Tinder rolls out blue checkmarks as a way to deal with catfishing

Catfishing, the activity that involves pretending to be someone other than yourself on the Internet, is a big problem on dating apps. Many users have found themselves led on by and otherwise tricked into meeting up with a stranger who wasn't the person they were expecting, leading to, in the best-case scenario, a huge waste of everyone's time. Here to help solve that problem are blue checkmarks on Tinder.

The blue checkmarks are one of the three new safety features introduced by Tinder this week. In order to get the blue checkmark, users must undergo Photo Verification, which is a self-authentication feature that involves submitting real-time selfies that are compared with the selfies already uploaded on the user's profile.

Assuming the two sets of photos match, Tinder will verify the user and add a blue checkmark to their profile so that other users know they are for real. Tinder says that it is currently testing this feature in 'select markets' and that it will make it available to more profiles over the year.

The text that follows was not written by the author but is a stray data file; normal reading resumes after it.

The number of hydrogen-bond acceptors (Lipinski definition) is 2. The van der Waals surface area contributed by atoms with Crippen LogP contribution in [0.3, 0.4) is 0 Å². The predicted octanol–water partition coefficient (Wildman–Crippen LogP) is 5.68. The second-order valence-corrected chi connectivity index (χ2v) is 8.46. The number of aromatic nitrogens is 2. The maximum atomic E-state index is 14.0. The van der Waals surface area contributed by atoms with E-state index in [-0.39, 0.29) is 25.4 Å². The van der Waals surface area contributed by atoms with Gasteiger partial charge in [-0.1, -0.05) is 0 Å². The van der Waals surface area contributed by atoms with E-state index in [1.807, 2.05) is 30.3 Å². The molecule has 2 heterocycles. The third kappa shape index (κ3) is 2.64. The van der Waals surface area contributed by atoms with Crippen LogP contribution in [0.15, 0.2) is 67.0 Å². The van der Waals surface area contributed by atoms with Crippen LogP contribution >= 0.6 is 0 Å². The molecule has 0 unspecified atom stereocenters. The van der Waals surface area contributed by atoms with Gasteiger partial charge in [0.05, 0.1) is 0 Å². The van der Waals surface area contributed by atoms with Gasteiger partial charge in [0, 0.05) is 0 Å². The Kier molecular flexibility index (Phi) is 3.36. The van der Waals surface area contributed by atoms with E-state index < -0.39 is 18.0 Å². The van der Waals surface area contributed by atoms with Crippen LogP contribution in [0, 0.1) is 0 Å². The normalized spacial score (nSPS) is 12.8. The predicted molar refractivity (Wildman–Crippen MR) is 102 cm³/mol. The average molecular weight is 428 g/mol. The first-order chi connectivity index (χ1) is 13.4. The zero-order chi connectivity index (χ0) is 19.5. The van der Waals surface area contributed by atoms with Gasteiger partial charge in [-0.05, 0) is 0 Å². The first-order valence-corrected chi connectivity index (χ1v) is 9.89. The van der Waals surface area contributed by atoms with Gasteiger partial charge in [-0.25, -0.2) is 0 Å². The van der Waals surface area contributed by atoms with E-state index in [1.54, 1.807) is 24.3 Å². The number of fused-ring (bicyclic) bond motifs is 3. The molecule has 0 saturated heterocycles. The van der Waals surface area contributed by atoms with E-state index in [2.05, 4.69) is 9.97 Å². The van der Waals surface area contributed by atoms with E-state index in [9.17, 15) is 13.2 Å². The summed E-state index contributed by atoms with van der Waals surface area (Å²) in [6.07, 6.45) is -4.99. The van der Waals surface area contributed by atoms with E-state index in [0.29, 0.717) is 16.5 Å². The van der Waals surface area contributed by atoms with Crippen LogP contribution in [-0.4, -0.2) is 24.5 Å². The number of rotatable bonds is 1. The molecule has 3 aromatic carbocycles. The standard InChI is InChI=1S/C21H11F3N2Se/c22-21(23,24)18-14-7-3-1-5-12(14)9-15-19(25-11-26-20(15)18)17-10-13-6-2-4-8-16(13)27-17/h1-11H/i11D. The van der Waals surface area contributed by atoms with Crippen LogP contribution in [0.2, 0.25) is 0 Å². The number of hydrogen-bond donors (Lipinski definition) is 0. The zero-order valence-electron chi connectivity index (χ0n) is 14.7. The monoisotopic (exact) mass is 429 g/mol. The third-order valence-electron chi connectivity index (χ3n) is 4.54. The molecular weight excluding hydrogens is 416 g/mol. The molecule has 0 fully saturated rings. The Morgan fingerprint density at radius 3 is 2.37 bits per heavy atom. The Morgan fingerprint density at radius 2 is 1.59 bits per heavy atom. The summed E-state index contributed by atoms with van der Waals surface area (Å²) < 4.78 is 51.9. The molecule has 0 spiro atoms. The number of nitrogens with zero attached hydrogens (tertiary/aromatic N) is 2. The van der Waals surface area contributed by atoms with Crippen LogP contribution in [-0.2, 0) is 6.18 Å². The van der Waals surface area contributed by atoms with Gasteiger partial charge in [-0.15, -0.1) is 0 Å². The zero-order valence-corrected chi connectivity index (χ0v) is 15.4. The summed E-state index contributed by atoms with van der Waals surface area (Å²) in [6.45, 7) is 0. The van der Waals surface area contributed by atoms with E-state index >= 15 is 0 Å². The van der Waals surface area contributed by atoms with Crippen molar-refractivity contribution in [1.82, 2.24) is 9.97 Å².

In addition to that anti-catfishing measure, Tinder has also introduced Safety Center, a new dedicated portal where users can find resources, tools and other features to help keep them safe and secure. Tinder says it developed this portal alongside the Match Group Advisory Council — it is being made available to users in the US, UK, Germany, and France initially.

Finally, Tinder has rolled out Noonlight integration, though this is only available to users located in the US. Using this, Tinder users can share details about their future dates on the Noonlight platform, making it known where they'll be meeting, who they're going to meet up with, and when it will take place. With this feature, users will be able to 'discreetly' contact emergency services if they need help.